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The Church and Covid-19

              California has recently reclosed religious services. Churches are left with the option of defying ‘government’ orders and potentially blamed for the spread of Covid-19 and associated deaths or following orders and ceasing to be the church as we have known it. The Christian, and the church at large must decide when to disobey government orders and ignore all social opinions  in service of the Lord and when to submit to the government and be aware of the image of Christ (for the only stumbling block should be Christ and not us).

              The answer is simple. If church is simply an event to attend to receive teaching on scripture and enjoy a spiritual high in music, then quite honestly, there was never truly a compelling reason to value church in person above online lessons and worship music. If that is all church has been, then one should not go, and the church should not meet. We should live at peace and submit to the government.

But — if Church is a place where God works through his people, where God changes lives despite any flaws in the way we do worship in its emotional focus, the sermon in its disproportional length and emphases, and often marginal involvement in others’ lives; if communion is more than just remembrance like Thanksgiving and is something that the Holy Spirit shows up for; if it is the place that God calls all Christians to show up, fully present, in obedience to him just as much as feeding the homeless, doing good and avoiding sin; if going to church is where we obey the command to love one another and is the place through which we learn, focus, and fixate on this love for another – then, and only then we must… we absolutely must continue to meet regardless of the consequences.

              This church is worth showing up for even if the consequence is death.

Love Despite Flaws

I recently listened to a lecture regarding writing on family. He continually qualified everything he said with, “I love my family.” “I want to make it very clear that I do love my family.” “People often ask me how I can love my family”.

              I found this repeated declaration odd. It rarely occurs to me that some irritating trait or negative experience would cause me to question my affection for those I love. People are annoying. Relationships are difficult. People are flawed.

              The idea that we don’t love someone because we are open about their flaws, or that we don’t love someone despite any number of major blunders I find problematic. This can breed fear of losing a friend for even petty things.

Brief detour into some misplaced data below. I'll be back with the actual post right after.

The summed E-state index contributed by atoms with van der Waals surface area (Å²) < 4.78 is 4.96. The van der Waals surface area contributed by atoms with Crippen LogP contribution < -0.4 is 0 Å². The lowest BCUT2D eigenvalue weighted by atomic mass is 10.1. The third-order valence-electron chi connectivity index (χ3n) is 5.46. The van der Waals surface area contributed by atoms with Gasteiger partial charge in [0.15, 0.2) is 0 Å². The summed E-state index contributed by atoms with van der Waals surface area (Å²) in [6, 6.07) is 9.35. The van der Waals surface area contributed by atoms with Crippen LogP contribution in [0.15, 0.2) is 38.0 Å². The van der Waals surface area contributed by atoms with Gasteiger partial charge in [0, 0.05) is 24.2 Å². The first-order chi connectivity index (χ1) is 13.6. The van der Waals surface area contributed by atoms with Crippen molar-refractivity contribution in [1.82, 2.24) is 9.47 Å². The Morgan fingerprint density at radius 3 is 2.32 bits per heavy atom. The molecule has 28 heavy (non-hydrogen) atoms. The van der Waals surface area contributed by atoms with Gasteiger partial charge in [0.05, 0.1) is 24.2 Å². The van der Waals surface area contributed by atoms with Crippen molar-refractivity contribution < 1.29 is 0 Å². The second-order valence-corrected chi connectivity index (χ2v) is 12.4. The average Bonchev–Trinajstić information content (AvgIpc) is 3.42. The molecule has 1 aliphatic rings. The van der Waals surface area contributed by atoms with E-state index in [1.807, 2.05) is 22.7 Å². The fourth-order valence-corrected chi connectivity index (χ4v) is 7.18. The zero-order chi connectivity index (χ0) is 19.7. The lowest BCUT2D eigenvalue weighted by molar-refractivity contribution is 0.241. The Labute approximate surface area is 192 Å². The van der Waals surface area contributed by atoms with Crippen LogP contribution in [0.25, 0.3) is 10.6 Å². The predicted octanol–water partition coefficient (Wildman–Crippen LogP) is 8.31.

The Individual vs the Masses

“The more I love humanity in general the less I love man in particular. In my dreams, I often make plans for the service of humanity, and perhaps I might actually face crucifixion if it were suddenly necessary. Yet I am incapable of living in the same room with anyone for two days together. … But it has always happened that the more I hate men individually the more I love humanity.”

Fyodor Dostoevsky, The Brothers Karamazov

I dream of being the spark that changes the world. The speaker that moves the masses. The writer that moves a nation. I love political discussion and the advancement of civil thought that fixes what is broken. The problem is that given limited resources energy put towards social justice and government policies replace our energies towards those directly in front of us.

I love public speaking and if I ever have the opportunity to speak in front of groups for the intent of specific, researched, thought out policy changes, then I will. However, day to day experience allows me far more time to care for a hurting friend, supply food for a homeless person, loan money to someone in need, buy gas for someone who has run out, help a young kid with homework, or even just smile at a stranger.

The more I see first hand the plight of the unfortunate, the bullied, the poor, fatherless, and widow the more I desire to see individual care and support. Do not stop voting for policy changes. Don’t stop making those around aware of evils. But, do not cease to be aware of the needs directly in front of you. If we vote in to provide more government support for the homeless, in whatever fashion that is, but do not stop to talk with them, feed them, cut their hair etc. then do we really care about them? Or do we just want to feel good about ‘making a difference’?

If I say I care about the cause of anti sex trafficking, but do not support and pressure my friends to cease viewing pornography that supports the evil institution, then I do not care about stopping sex trafficking. I care about policy. I must choose people over policy.

I love my friends

I originally had written a much longer post, but as I wrote it turned into the substance of three or four. So finally, a short one.

I recently listened to a writers lecture regarding writing on family. He continually qualified everything he said with, “I love my family.” “I want to make it very clear that I do love my family.” “People often ask me how I can love my family”

                I found this repeated declaration odd. It rarely occurs to me that some irritating trait or negative experience would cause me to question my affection for those I love. People are annoying. Relationships are difficult. People are flawed.

                I would hate for my friends to question my devotion to them even when I may be telling them how annoying they are. I am saddened for people constantly qualifying devotion towards friends. I wish for honesty in love and confidence in loves commitment